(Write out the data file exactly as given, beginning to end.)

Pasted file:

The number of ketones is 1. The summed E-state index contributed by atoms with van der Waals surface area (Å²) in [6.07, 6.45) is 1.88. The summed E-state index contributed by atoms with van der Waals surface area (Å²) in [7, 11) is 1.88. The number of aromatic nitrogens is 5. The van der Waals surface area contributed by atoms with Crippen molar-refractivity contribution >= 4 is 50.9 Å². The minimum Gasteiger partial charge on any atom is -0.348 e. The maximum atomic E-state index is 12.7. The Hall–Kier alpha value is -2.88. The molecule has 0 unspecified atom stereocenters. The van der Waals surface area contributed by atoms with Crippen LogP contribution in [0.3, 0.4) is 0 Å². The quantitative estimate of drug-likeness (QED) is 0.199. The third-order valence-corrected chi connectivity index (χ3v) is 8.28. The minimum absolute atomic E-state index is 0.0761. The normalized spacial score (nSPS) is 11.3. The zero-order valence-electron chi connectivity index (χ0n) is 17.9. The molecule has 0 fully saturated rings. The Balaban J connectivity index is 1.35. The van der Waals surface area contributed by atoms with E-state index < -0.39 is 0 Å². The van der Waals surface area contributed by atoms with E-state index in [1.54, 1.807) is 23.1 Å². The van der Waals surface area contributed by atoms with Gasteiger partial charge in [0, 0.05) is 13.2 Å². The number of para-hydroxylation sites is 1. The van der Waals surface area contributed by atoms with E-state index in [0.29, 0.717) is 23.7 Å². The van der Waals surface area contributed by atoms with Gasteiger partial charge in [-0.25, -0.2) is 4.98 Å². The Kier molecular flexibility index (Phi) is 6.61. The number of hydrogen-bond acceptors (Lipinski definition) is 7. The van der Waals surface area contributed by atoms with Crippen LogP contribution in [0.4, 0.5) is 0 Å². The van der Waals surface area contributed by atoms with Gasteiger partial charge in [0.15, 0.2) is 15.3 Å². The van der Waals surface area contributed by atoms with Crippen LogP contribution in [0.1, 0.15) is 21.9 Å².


The number of ketones is 1. The summed E-state index contributed by atoms with van der Waals surface area (Å²) in [6.07, 6.45) is 1.88. The summed E-state index contributed by atoms with van der Waals surface area (Å²) in [7, 11) is 1.88. The number of aromatic nitrogens is 5. The van der Waals surface area contributed by atoms with Crippen molar-refractivity contribution >= 4 is 50.9 Å². The minimum Gasteiger partial charge on any atom is -0.348 e. The maximum atomic E-state index is 12.7. The Hall–Kier alpha value is -2.88. The molecule has 0 unspecified atom stereocenters. The van der Waals surface area contributed by atoms with Crippen LogP contribution in [0.3, 0.4) is 0 Å². The quantitative estimate of drug-likeness (QED) is 0.199. The third-order valence-corrected chi connectivity index (χ3v) is 8.28. The minimum absolute atomic E-state index is 0.0761. The normalized spacial score (nSPS) is 11.3. The zero-order valence-electron chi connectivity index (χ0n) is 17.9. The molecule has 0 fully saturated rings. The Balaban J connectivity index is 1.35. The van der Waals surface area contributed by atoms with E-state index < -0.39 is 0 Å². The van der Waals surface area contributed by atoms with E-state index in [1.54, 1.807) is 23.1 Å². The van der Waals surface area contributed by atoms with Gasteiger partial charge in [0, 0.05) is 13.2 Å². The number of para-hydroxylation sites is 1. The van der Waals surface area contributed by atoms with E-state index in [0.29, 0.717) is 23.7 Å². The van der Waals surface area contributed by atoms with Gasteiger partial charge in [-0.25, -0.2) is 4.98 Å². The Kier molecular flexibility index (Phi) is 6.61. The number of hydrogen-bond acceptors (Lipinski definition) is 7. The van der Waals surface area contributed by atoms with Crippen LogP contribution in [0.4, 0.5) is 0 Å². The van der Waals surface area contributed by atoms with Gasteiger partial charge in [0.15, 0.2) is 15.3 Å². The van der Waals surface area contributed by atoms with Crippen LogP contribution in [0.1, 0.15) is 21.9 Å².